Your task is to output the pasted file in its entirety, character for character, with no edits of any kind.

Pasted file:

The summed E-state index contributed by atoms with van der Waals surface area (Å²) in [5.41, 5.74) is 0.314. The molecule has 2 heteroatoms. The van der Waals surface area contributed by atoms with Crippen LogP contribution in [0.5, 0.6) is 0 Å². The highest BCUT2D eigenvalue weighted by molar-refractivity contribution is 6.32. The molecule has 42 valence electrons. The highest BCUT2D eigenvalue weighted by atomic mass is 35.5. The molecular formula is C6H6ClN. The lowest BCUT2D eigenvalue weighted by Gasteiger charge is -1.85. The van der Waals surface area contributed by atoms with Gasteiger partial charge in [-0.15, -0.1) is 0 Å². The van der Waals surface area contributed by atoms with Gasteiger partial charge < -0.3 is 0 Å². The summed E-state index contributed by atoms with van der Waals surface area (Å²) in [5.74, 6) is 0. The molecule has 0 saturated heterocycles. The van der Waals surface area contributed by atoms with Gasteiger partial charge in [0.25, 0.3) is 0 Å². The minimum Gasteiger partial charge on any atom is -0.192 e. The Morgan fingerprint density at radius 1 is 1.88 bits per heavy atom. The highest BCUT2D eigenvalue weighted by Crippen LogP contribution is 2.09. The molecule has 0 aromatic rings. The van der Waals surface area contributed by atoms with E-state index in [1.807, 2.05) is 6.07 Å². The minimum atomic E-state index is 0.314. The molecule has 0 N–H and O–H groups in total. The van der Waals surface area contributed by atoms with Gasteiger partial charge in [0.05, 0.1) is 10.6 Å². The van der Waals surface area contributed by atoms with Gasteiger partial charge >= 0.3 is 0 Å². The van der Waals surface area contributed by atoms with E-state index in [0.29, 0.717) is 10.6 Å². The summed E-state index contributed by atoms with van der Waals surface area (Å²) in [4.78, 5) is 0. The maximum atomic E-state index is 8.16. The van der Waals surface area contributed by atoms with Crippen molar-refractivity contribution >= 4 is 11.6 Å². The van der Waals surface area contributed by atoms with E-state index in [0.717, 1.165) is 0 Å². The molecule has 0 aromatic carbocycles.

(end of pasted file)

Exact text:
The summed E-state index contributed by atoms with van der Waals surface area (Å²) in [5.41, 5.74) is 0.314. The molecule has 2 heteroatoms. The van der Waals surface area contributed by atoms with Crippen LogP contribution in [0.5, 0.6) is 0 Å². The highest BCUT2D eigenvalue weighted by molar-refractivity contribution is 6.32. The molecule has 42 valence electrons. The highest BCUT2D eigenvalue weighted by atomic mass is 35.5. The molecular formula is C6H6ClN. The lowest BCUT2D eigenvalue weighted by Gasteiger charge is -1.85. The van der Waals surface area contributed by atoms with Gasteiger partial charge in [-0.15, -0.1) is 0 Å². The van der Waals surface area contributed by atoms with Gasteiger partial charge < -0.3 is 0 Å². The summed E-state index contributed by atoms with van der Waals surface area (Å²) in [5.74, 6) is 0. The molecule has 0 saturated heterocycles. The van der Waals surface area contributed by atoms with Gasteiger partial charge in [0.25, 0.3) is 0 Å². The minimum Gasteiger partial charge on any atom is -0.192 e. The Morgan fingerprint density at radius 1 is 1.88 bits per heavy atom. The highest BCUT2D eigenvalue weighted by Crippen LogP contribution is 2.09. The molecule has 0 aromatic rings. The van der Waals surface area contributed by atoms with E-state index in [1.807, 2.05) is 6.07 Å². The minimum atomic E-state index is 0.314. The molecule has 0 N–H and O–H groups in total. The van der Waals surface area contributed by atoms with Gasteiger partial charge in [0.05, 0.1) is 10.6 Å². The van der Waals surface area contributed by atoms with Gasteiger partial charge >= 0.3 is 0 Å². The van der Waals surface area contributed by atoms with E-state index in [0.29, 0.717) is 10.6 Å². The summed E-state index contributed by atoms with van der Waals surface area (Å²) in [4.78, 5) is 0. The maximum atomic E-state index is 8.16. The van der Waals surface area contributed by atoms with Crippen molar-refractivity contribution >= 4 is 11.6 Å². The van der Waals surface area contributed by atoms with E-state index in [0.717, 1.165) is 0 Å². The molecule has 0 aromatic carbocycles.